When loose or missing caulking is discovered, any old caulk that remains should be completely removed from the seams between the teak boards in the affected area.
1. Remove the old caulk with a teak decking tool. Avoid using a router, which is more likely to damage the deck boards.
2. Thoroughly clean any dirt and debris off the seams and ensure they're completely dry. Never caulk damp seams.
3. Mask off either side of the seams that are ready to be re-caulked in order to protect the surface of the teak.
4. Apply marine caulk into the seams.
5. Run a putty knife over the caulked seam to compact the caulk deep into the seam while removing any air bubbles.
6. Remove the masking tape and allow the caulk to fully cure.
Replacing Screw Plugs
When replacing screw plugs, it's necessary to drill out the existing plug holes and replace the old plugs with new, larger screw plugs.
1. Take out the old plugs with the tip of a knife or screwdriver.
2. Remove the screw and drill out the hole to the correct size for the new plugs.
3. Countersink the screw hole if needed, so that the screw head sits slightly lower to accommodate the larger plug.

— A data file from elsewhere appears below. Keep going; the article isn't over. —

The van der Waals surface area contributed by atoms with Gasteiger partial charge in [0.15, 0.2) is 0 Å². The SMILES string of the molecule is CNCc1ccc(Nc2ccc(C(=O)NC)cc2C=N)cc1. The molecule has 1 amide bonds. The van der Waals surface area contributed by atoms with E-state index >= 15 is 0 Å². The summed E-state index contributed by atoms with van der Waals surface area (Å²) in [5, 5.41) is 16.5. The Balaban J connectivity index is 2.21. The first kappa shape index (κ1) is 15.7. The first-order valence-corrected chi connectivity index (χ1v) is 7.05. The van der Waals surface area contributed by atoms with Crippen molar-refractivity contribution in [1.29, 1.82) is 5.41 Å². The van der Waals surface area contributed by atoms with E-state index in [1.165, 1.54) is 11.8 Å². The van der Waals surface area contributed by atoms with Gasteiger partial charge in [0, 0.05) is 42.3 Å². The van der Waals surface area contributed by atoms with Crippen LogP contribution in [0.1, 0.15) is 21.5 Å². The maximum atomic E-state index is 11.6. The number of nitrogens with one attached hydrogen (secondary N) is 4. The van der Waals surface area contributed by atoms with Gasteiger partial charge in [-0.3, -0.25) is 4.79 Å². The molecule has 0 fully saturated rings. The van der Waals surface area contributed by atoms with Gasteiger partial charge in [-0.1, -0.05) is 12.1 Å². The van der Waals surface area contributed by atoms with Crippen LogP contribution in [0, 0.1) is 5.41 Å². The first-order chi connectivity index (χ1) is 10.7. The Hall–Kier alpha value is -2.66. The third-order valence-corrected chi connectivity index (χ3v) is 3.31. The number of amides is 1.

4. Reinstall the screw, or replace it with a new screw if necessary.
5. Apply an epoxy to the new screw plug and tap it into the hole.
6. Allow the epoxy to cure, then chisel off the excess plug extending above the deck and carefully sand the plug flush.
Replacing Teak Boards
Smaller cracks in teak deck boards can be filled with a marine epoxy.
1. Clean out the crack using a knife or razor blade.
2. Make sure the wood is completely dry, and fill the crack with a suitable marine epoxy. Never use epoxy on damp wood.
3. Allow the epoxy to fully cure.
Larger splits will require the affected section of the board to be replaced.
1. Use a chisel or router to remove the damaged area of wood.
2. Clean out any debris and old caulk from the affected area and the surrounding seams.
3. Set the replacement piece of teak in place with a weight on top of it using a bonding agent to secure it until the bonding agent has cured.